summer resident

Bird Bio: Yellow Billed Cuckoo

While playing golf last week I was treated to a nice long look at a Yellow-billed Cuckoo.  Sometimes my best birding happens when I’m not even trying.  What a beautiful and interesting bird.  I’ve seen them before but never much more than a glimpse as this species stays very well concealed in tree tops and heavily vegetated areas. 

The Yellow-billed Cuckoo is a common summer resident in TN arriving from Central and South America in April and departing by mid-October.  They are seen, but more often heard, in deciduous wooded areas.  Large caterpillars are its preferred food.  The tent caterpillar may be its favorite. The Yellow-billed Cuckoo is a long slender songbird about 12” in length.  They are tan to gray above and white below with rusty brown wing edges, and has bold white spots on the underside of its tail.  The bill is long and decurved (curves downward), the lower mandible is yellow.

While many of you may never see this bird you may be hearing it on a daily basis and not even know it.  To describe the call is a bit difficult.  It is a rapid throaty kind of knocking sound.  Click here to listen to a sound clip on allaboutbirds.org

Peak Time For Hummingbirds

Ruby Throated Hummingbirds on DR JB's clean feeder

August and September is the busiest time for hummingbirds at feeders.  By now our summer population of hummingbirds has concluded the nesting phase which explains why in the past couple of weeks you have seen a surge in interest at your feeders.  It will only get busier in the next four to five weeks.

Already, hummingbirds that have summered north of here are beginning their long journey back to central and South America to soon bring them through Tennessee.  So, not only are our hummingbirds that nested here coming to the feeders but all the migrating hummers will be sweeping through and joining the feeding frenzy.  This is the time when hummingbirds will be feeding heavily packing on as much fat as possible to sustain them during there long journey.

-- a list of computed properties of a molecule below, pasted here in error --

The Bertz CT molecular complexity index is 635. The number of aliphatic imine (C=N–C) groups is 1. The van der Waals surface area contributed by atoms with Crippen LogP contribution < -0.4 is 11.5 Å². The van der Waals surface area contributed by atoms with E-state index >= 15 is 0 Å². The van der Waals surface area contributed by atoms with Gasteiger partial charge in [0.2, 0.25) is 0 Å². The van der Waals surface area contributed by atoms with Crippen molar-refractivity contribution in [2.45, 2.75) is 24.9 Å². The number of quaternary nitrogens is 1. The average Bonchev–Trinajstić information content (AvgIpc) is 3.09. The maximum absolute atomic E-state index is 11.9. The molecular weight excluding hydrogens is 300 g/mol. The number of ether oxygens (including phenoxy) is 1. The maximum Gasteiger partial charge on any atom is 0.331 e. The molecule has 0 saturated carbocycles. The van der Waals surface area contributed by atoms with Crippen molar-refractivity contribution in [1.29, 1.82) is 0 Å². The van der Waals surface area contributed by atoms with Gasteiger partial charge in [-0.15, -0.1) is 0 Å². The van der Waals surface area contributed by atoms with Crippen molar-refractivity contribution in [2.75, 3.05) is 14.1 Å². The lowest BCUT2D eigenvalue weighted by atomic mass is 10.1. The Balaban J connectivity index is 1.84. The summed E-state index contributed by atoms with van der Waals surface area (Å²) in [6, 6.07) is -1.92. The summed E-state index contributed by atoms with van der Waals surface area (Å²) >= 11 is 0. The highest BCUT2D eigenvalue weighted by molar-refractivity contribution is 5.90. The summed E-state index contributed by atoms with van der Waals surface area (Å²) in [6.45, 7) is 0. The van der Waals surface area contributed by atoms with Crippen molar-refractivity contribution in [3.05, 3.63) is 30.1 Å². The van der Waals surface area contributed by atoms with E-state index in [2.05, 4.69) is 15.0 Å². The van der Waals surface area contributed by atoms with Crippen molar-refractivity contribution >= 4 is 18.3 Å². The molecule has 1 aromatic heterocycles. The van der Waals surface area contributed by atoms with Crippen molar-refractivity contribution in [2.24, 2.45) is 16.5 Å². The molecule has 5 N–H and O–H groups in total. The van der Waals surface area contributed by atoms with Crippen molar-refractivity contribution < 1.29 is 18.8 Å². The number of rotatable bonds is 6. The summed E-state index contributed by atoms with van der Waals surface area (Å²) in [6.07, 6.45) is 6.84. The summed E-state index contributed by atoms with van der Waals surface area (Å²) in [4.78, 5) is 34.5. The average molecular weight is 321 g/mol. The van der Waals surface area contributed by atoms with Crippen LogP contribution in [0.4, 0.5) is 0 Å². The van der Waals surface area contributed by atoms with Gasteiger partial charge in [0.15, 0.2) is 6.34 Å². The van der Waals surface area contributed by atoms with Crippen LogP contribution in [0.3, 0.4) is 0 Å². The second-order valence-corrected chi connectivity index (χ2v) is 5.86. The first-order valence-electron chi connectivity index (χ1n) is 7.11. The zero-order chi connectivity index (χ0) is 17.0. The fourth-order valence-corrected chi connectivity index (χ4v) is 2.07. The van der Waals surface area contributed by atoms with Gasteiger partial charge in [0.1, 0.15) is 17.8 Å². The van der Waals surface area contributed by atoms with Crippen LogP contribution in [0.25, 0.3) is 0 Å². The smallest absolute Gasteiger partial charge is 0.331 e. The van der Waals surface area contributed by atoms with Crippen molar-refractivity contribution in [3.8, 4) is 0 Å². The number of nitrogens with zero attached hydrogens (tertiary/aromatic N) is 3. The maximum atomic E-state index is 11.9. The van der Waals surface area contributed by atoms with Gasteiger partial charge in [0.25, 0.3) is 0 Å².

Food availability is thought to be the prime determinant of migratory routes.  Hummingbirds will travel where food is most dependable.  Many who study hummingbirds believe knowledge of food-rich migratory routes may actually be built into the genetic codes of these amazing little birds.  This explains why people in rural areas tend to see a lot more hummingbirds than those in more populated urban areas.  Hummers will feed heavily on late summer blooming plants like jewelweed, bee balm, and cardinal flower.  Cardinal flower and a purple variety of Salvia seem to be the preferred flowers at my house. These native plants not only provide nectar but attract insects that are critical to a hummers diet.

Since tiny insects are a major part of a hummers diet you may be interested in trying something I’ve had success with.  In the vicinity of your hummingbird feeders hang a mesh bag, or perforated container with a piece of fruit inside.  As the fruit over-ripens the fruit flies will converge.  Hummingbirds will find this “meat” feeder very interesting.  You will, too, as you see hummers hover and snatch insects.

If you have put away your hummingbird feeders because you thought you missed them this summer now is the time to get them back out and get some fresh nectar made.  The very best and busiest is yet to come.  In just one week I have seen consumption at my feeders go from 16 ounces per day to 32 oz.  Based on past years by mid-September I will likely see as much as a gallon of nectar consumed per day at my eight feeders.

Below is a video from a couple years back in September. We're compiling some new footage from this year so check back for a new video on down the line.

Bird Bio: Summer & Scarlet Tanager

Sightings of spring migratory birds continue to pour in and the action will continue for another few weeks before settling down.  Customers have seen fair numbers of Rose-breasted Grosbeaks and Indigo Buntings at feeders, and other beautiful birds at birdbaths, like the Summer and Scarlet Tanager.

Male Summer Tanager

Female Summer Tanager

Summer Tanagers  are a common summer resident in middle-Tennessee, arriving around mid-April and staying until early October. Males are rose red with a pale, ivory bill.  Females are mustard yellow below, sometimes flushed with orange.  Young males have a more female appearance but may have patches of red.  Their song is robin-like, and their call is a staccato “pik-i-tuk-i-tuck”.  To hear the call of the Summer, or Scarlet Tanager, or any bird in North America, visit allaboutbirds.org and enter the name in the search bar.   You will then see a species profile of the birds with audio recordings.  Just click on the “play song” button.


Male Scarlet Tanager 

Female Scarlet Tanager

Scarlet Tanagers, too, are a common summer resident. Males possess a stunning scarlet red plumage with black wings and tail.  Females are greenish above, yellowish below.  Listen for the very distinguishable “chip-burr” call which at times is repeated over and over.

These are not birds you would typically see at a birdfeeder, although, some people will see them come to meal worms, or fruit and jelly, or a birdbath.  They are primarily insects and fruit eaters.  A Kingston Springs customer recently showed me a picture of a young male Summer Tanager at a feeder filled with our Woodland Blend.  No doubt it was taking advantage of the shelled sunflower and/or shelled peanuts.